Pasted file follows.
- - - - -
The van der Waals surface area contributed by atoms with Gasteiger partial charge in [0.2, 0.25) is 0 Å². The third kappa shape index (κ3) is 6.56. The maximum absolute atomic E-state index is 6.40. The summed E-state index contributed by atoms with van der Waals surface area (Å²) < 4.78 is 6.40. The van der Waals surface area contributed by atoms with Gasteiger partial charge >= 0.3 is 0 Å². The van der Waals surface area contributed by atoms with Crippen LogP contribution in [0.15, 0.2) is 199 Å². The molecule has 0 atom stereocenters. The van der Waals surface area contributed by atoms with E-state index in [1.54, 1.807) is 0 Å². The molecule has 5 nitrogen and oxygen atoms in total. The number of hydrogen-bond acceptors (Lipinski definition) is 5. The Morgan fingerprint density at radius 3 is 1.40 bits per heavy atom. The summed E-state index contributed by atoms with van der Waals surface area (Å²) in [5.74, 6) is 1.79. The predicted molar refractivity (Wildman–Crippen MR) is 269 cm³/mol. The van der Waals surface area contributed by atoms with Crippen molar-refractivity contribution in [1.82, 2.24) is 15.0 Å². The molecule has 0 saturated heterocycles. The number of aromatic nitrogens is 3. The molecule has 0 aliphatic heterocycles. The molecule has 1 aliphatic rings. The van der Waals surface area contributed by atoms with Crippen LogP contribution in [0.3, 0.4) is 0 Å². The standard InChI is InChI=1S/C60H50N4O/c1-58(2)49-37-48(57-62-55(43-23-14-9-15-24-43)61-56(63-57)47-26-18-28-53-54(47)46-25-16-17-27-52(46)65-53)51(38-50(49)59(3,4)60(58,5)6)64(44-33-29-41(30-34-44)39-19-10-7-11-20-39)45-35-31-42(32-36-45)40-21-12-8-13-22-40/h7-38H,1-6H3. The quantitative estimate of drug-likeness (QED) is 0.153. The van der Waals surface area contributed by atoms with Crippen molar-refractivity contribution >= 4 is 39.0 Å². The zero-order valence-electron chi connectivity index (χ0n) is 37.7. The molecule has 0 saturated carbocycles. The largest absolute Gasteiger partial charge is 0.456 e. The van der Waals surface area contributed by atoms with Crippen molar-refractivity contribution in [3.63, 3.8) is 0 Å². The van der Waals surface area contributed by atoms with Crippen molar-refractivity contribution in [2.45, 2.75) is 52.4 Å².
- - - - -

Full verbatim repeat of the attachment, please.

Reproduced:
The van der Waals surface area contributed by atoms with Gasteiger partial charge in [0.2, 0.25) is 0 Å². The third kappa shape index (κ3) is 6.56. The maximum absolute atomic E-state index is 6.40. The summed E-state index contributed by atoms with van der Waals surface area (Å²) < 4.78 is 6.40. The van der Waals surface area contributed by atoms with Gasteiger partial charge >= 0.3 is 0 Å². The van der Waals surface area contributed by atoms with Crippen LogP contribution in [0.15, 0.2) is 199 Å². The molecule has 0 atom stereocenters. The van der Waals surface area contributed by atoms with E-state index in [1.54, 1.807) is 0 Å². The molecule has 5 nitrogen and oxygen atoms in total. The number of hydrogen-bond acceptors (Lipinski definition) is 5. The Morgan fingerprint density at radius 3 is 1.40 bits per heavy atom. The summed E-state index contributed by atoms with van der Waals surface area (Å²) in [5.74, 6) is 1.79. The predicted molar refractivity (Wildman–Crippen MR) is 269 cm³/mol. The van der Waals surface area contributed by atoms with Crippen molar-refractivity contribution in [1.82, 2.24) is 15.0 Å². The molecule has 0 saturated heterocycles. The number of aromatic nitrogens is 3. The molecule has 0 aliphatic heterocycles. The molecule has 1 aliphatic rings. The van der Waals surface area contributed by atoms with Crippen LogP contribution in [0.3, 0.4) is 0 Å². The standard InChI is InChI=1S/C60H50N4O/c1-58(2)49-37-48(57-62-55(43-23-14-9-15-24-43)61-56(63-57)47-26-18-28-53-54(47)46-25-16-17-27-52(46)65-53)51(38-50(49)59(3,4)60(58,5)6)64(44-33-29-41(30-34-44)39-19-10-7-11-20-39)45-35-31-42(32-36-45)40-21-12-8-13-22-40/h7-38H,1-6H3. The quantitative estimate of drug-likeness (QED) is 0.153. The van der Waals surface area contributed by atoms with Crippen molar-refractivity contribution >= 4 is 39.0 Å². The zero-order valence-electron chi connectivity index (χ0n) is 37.7. The molecule has 0 saturated carbocycles. The largest absolute Gasteiger partial charge is 0.456 e. The van der Waals surface area contributed by atoms with Crippen molar-refractivity contribution in [3.63, 3.8) is 0 Å². The van der Waals surface area contributed by atoms with Crippen molar-refractivity contribution in [2.45, 2.75) is 52.4 Å².